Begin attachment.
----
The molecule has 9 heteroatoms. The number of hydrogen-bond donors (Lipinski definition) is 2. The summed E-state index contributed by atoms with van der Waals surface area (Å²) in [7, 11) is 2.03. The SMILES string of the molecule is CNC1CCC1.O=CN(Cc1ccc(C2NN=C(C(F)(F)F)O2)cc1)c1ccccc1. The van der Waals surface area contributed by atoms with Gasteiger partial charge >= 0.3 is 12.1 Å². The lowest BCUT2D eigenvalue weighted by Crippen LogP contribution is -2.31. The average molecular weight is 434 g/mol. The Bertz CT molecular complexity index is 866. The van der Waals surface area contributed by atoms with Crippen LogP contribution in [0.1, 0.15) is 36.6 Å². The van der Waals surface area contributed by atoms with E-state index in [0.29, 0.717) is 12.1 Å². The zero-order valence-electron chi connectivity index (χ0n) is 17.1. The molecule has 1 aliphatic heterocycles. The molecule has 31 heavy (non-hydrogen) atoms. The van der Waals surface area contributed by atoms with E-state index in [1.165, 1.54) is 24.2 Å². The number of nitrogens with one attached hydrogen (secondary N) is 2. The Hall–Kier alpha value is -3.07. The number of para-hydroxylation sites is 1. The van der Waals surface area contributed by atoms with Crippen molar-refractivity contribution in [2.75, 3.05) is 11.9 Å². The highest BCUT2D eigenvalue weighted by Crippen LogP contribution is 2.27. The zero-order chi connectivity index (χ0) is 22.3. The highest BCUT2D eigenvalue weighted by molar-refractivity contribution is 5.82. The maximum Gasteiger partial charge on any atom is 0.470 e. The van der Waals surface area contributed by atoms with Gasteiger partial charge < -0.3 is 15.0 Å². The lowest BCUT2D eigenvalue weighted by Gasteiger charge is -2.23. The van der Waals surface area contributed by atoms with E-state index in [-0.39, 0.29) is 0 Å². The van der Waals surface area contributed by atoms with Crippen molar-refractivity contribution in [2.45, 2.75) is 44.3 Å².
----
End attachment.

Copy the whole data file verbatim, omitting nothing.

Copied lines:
The molecule has 9 heteroatoms. The number of hydrogen-bond donors (Lipinski definition) is 2. The summed E-state index contributed by atoms with van der Waals surface area (Å²) in [7, 11) is 2.03. The SMILES string of the molecule is CNC1CCC1.O=CN(Cc1ccc(C2NN=C(C(F)(F)F)O2)cc1)c1ccccc1. The van der Waals surface area contributed by atoms with Gasteiger partial charge >= 0.3 is 12.1 Å². The lowest BCUT2D eigenvalue weighted by Crippen LogP contribution is -2.31. The average molecular weight is 434 g/mol. The Bertz CT molecular complexity index is 866. The van der Waals surface area contributed by atoms with Crippen LogP contribution in [0.1, 0.15) is 36.6 Å². The van der Waals surface area contributed by atoms with E-state index in [0.29, 0.717) is 12.1 Å². The zero-order valence-electron chi connectivity index (χ0n) is 17.1. The molecule has 1 aliphatic heterocycles. The molecule has 31 heavy (non-hydrogen) atoms. The van der Waals surface area contributed by atoms with E-state index in [1.165, 1.54) is 24.2 Å². The number of nitrogens with one attached hydrogen (secondary N) is 2. The Hall–Kier alpha value is -3.07. The number of para-hydroxylation sites is 1. The van der Waals surface area contributed by atoms with Crippen molar-refractivity contribution in [2.75, 3.05) is 11.9 Å². The highest BCUT2D eigenvalue weighted by Crippen LogP contribution is 2.27. The zero-order chi connectivity index (χ0) is 22.3. The highest BCUT2D eigenvalue weighted by molar-refractivity contribution is 5.82. The maximum Gasteiger partial charge on any atom is 0.470 e. The van der Waals surface area contributed by atoms with Gasteiger partial charge < -0.3 is 15.0 Å². The lowest BCUT2D eigenvalue weighted by Gasteiger charge is -2.23. The van der Waals surface area contributed by atoms with E-state index in [-0.39, 0.29) is 0 Å². The van der Waals surface area contributed by atoms with Crippen molar-refractivity contribution in [2.45, 2.75) is 44.3 Å².